LONDON (Reuters) - British Airways and union officials have resumed talks aimed at averting further strikes in a long-running dispute over pay and jobs, the Unite union said on Wednesday.
Unite’s Joint General Secretary Tony Woodley said “serious progress” had been made since negotiations resumed after two sets of strikes by cabin crew last month.
The union will not set further dates for strikes while the talks continue to make progress, he added.
“However, there is more work to be done, and further discussions will take place with the company over the next few days,” Woodley said in a statement.
British Airways said earlier that it carried 11.4 percent fewer passengers in March year-on-year, hit by seven days of walkouts.
“The traffic numbers reflect the industrial action which took place last month and the impact of that is between 40 and 45 million pounds,” George Stinnes, BA’s group treasurer told reporters.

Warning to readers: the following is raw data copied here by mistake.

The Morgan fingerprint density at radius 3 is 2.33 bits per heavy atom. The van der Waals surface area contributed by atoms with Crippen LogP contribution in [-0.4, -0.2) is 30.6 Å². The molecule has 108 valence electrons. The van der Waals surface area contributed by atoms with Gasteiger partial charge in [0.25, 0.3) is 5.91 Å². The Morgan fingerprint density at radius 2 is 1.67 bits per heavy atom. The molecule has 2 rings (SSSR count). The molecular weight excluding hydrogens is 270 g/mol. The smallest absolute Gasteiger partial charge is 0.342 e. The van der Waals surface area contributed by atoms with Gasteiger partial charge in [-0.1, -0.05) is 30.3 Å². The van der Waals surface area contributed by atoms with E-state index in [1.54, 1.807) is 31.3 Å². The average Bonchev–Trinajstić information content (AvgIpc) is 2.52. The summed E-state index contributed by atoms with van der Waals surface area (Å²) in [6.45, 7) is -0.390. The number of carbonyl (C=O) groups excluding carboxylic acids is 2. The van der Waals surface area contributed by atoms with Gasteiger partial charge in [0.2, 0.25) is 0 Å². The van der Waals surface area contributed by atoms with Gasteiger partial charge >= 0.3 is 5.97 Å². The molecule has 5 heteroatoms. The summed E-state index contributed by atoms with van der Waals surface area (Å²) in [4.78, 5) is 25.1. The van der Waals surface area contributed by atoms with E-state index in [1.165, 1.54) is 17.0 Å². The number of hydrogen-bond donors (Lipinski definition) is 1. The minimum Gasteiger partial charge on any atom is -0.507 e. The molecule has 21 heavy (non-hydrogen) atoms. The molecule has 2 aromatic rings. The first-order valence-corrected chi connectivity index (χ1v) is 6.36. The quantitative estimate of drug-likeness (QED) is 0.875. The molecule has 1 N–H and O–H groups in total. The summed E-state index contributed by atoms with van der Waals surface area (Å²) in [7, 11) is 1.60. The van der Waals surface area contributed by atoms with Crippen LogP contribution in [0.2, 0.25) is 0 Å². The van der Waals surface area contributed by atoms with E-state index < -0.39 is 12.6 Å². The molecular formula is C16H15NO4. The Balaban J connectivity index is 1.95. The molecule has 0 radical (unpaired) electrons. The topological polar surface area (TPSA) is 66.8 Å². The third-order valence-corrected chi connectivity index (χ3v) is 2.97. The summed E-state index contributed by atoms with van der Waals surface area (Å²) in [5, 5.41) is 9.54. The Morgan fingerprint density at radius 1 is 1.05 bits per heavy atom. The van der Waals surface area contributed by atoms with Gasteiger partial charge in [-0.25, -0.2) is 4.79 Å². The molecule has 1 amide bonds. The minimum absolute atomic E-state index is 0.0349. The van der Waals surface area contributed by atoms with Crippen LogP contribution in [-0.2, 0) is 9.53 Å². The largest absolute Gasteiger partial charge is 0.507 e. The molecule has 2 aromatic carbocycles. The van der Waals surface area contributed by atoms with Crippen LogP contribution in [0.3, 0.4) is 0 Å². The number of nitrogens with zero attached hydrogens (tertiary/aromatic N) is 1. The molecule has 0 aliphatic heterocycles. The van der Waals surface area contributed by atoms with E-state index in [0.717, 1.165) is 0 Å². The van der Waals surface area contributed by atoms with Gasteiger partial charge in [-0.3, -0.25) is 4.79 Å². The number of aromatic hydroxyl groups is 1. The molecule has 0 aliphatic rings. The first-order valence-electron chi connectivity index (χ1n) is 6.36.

“We operated 79 percent of long-haul and 58 percent of shorthaul flights over the two strikes and if there are more (strikes) we would expect to fly a substantial programme.”
BA’s shares closed down 2.1 percent at 238 pence, valuing the business at around 2.8 billion pounds.
Unite had previously warned it would stage more stoppages unless the two sides can come to an agreement on pay and staffing levels among cabin crew.
The strikes were an embarrassment for Prime Minister Gordon Brown, who is trailing the Conservatives in the opinion polls before a May 6 election.
Brown’s Labour Party has strong union links and Unite is its main financial backer. Conservative leader David Cameron says Brown has been reluctant to take a tough line with his union backers. No one at British Airways could immediately be reached for comment.
Reporting by Peter Griffiths and Rhys Jones; Editing by Bernard Orr